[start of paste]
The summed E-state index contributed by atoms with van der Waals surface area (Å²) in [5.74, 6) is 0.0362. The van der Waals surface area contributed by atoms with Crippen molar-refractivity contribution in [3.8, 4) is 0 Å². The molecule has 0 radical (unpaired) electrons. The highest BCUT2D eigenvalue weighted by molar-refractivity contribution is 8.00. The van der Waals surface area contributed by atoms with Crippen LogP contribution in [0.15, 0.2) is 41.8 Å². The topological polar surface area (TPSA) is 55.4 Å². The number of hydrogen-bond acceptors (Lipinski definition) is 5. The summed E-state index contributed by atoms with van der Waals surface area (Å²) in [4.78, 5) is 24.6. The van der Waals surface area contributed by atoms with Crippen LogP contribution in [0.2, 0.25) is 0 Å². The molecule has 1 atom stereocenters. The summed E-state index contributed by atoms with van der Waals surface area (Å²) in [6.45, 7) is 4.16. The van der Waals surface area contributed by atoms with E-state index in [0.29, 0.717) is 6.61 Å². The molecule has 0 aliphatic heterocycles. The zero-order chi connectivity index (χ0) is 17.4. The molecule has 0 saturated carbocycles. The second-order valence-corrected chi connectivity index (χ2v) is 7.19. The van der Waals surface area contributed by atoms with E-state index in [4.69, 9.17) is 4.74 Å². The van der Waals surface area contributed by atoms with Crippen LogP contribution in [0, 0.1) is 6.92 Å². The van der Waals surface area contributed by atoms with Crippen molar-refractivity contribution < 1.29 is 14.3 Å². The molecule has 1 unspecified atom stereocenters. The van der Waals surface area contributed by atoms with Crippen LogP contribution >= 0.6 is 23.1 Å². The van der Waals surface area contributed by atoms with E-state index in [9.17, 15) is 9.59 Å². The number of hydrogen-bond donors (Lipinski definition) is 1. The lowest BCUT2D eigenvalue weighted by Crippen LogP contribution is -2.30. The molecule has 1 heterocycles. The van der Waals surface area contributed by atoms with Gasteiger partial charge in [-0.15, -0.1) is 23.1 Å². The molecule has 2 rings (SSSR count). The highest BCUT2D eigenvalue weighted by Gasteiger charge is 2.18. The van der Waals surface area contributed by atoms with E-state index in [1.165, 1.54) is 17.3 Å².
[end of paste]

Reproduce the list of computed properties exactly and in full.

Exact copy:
The summed E-state index contributed by atoms with van der Waals surface area (Å²) in [5.74, 6) is 0.0362. The van der Waals surface area contributed by atoms with Crippen molar-refractivity contribution in [3.8, 4) is 0 Å². The molecule has 0 radical (unpaired) electrons. The highest BCUT2D eigenvalue weighted by molar-refractivity contribution is 8.00. The van der Waals surface area contributed by atoms with Crippen LogP contribution in [0.15, 0.2) is 41.8 Å². The topological polar surface area (TPSA) is 55.4 Å². The number of hydrogen-bond acceptors (Lipinski definition) is 5. The summed E-state index contributed by atoms with van der Waals surface area (Å²) in [4.78, 5) is 24.6. The van der Waals surface area contributed by atoms with Crippen LogP contribution in [0.2, 0.25) is 0 Å². The molecule has 1 atom stereocenters. The summed E-state index contributed by atoms with van der Waals surface area (Å²) in [6.45, 7) is 4.16. The van der Waals surface area contributed by atoms with E-state index in [0.29, 0.717) is 6.61 Å². The molecule has 0 aliphatic heterocycles. The zero-order chi connectivity index (χ0) is 17.4. The molecule has 0 saturated carbocycles. The second-order valence-corrected chi connectivity index (χ2v) is 7.19. The van der Waals surface area contributed by atoms with E-state index in [4.69, 9.17) is 4.74 Å². The van der Waals surface area contributed by atoms with Crippen LogP contribution in [0, 0.1) is 6.92 Å². The van der Waals surface area contributed by atoms with Crippen molar-refractivity contribution < 1.29 is 14.3 Å². The molecule has 1 unspecified atom stereocenters. The van der Waals surface area contributed by atoms with Crippen LogP contribution >= 0.6 is 23.1 Å². The van der Waals surface area contributed by atoms with E-state index in [9.17, 15) is 9.59 Å². The number of hydrogen-bond donors (Lipinski definition) is 1. The lowest BCUT2D eigenvalue weighted by Crippen LogP contribution is -2.30. The molecule has 1 heterocycles. The van der Waals surface area contributed by atoms with Gasteiger partial charge in [-0.15, -0.1) is 23.1 Å². The molecule has 2 rings (SSSR count). The highest BCUT2D eigenvalue weighted by Gasteiger charge is 2.18. The van der Waals surface area contributed by atoms with E-state index in [1.165, 1.54) is 17.3 Å².